The 3D XPoint phase-change memory may be faster than corresponding NAND counterparts, but it still has a niche existence due to the immense costs. This caused a gigantic loss of $576 million for Intel’s Optane division for 2020.
Intel Optane at a loss of over half a billion dollars
Intel’s Optane SSD series is currently one of the fastest storage solutions on the market. Optane SSDs realize their outstanding speed primarily due to the 3D XPoint phase-change memory developed together with Micron, which enables faster and more consistent speeds than is the case with classic NAND flash, especially under permanent load.
It has not yet been possible to earn money with it, also due to the enormously high costs. That’s according to Intel’s annual report for 2020, which it sent to the Securities and Exchange Commission.
The report shows that Intel’s Non-Volatile Memory Storage Group (NSG) generated $1.1 billion less in revenue in 2021 than it did in 2020, primarily due to a $712 million drop in selling prices resulting from increased market weakness and pricing pressure.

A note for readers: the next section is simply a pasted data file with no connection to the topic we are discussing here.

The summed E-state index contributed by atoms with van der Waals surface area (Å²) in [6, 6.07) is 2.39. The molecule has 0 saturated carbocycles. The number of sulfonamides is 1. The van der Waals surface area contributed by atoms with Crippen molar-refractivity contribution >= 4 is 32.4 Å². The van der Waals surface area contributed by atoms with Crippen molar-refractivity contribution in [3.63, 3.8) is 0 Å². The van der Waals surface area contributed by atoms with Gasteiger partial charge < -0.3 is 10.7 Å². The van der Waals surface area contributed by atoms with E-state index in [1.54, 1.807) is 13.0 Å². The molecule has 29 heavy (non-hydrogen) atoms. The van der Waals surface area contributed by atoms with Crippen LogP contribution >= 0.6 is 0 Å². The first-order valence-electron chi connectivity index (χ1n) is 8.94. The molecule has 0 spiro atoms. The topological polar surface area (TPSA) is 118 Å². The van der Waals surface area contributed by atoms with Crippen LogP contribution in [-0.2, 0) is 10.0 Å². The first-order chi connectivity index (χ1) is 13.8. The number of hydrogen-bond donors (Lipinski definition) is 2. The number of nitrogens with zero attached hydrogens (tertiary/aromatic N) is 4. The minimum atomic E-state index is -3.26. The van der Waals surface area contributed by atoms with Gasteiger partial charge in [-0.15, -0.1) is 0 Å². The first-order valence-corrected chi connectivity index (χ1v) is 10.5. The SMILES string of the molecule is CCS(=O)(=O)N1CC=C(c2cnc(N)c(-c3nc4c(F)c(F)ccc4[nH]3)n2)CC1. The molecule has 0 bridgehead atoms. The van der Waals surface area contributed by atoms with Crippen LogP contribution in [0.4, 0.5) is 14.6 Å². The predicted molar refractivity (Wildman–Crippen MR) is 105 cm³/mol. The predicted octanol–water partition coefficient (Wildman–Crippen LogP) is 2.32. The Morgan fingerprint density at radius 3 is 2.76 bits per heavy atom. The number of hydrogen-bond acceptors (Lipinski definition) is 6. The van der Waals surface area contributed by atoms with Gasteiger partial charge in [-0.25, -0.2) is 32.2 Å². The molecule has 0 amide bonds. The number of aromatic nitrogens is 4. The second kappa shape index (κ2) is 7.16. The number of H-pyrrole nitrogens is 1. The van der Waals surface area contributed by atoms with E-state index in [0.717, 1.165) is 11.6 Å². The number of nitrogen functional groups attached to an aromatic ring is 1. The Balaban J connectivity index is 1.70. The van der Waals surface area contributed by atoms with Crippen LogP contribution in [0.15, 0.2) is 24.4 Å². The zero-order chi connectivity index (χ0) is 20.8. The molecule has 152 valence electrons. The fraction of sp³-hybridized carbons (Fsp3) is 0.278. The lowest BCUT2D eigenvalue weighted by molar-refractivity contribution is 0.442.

Another $392 million in revenue from the Optane division was missing due to the outsourcing and the Data Center Group (DCG) responsible for it. Operating income had benefited from the transfer to NSG, but the Optane divisions still suffered a $576 million loss in 2020.
Intel Optane on the brink of extinction?
Since the summer of 2021, the entire manufacturing process of 3D XPoint is solely in the hands of Intel, which Micron dropped out due to the high losses. However, in view of the high losses, the future of the fast phase memory stands on extremely shaky legs.
At least there will soon be two new storage solutions with the In January leaked Optane SSDs Intel P5810X and P5811X. The Intel P5810X uses a 2.5-inch form factor complete with U.2 connector, while the Intel P5811X uses the current Enterprise & Datacenter Storage Form Factor (EDSFF) E1.S used in server SSDs. Maybe the last of its kind?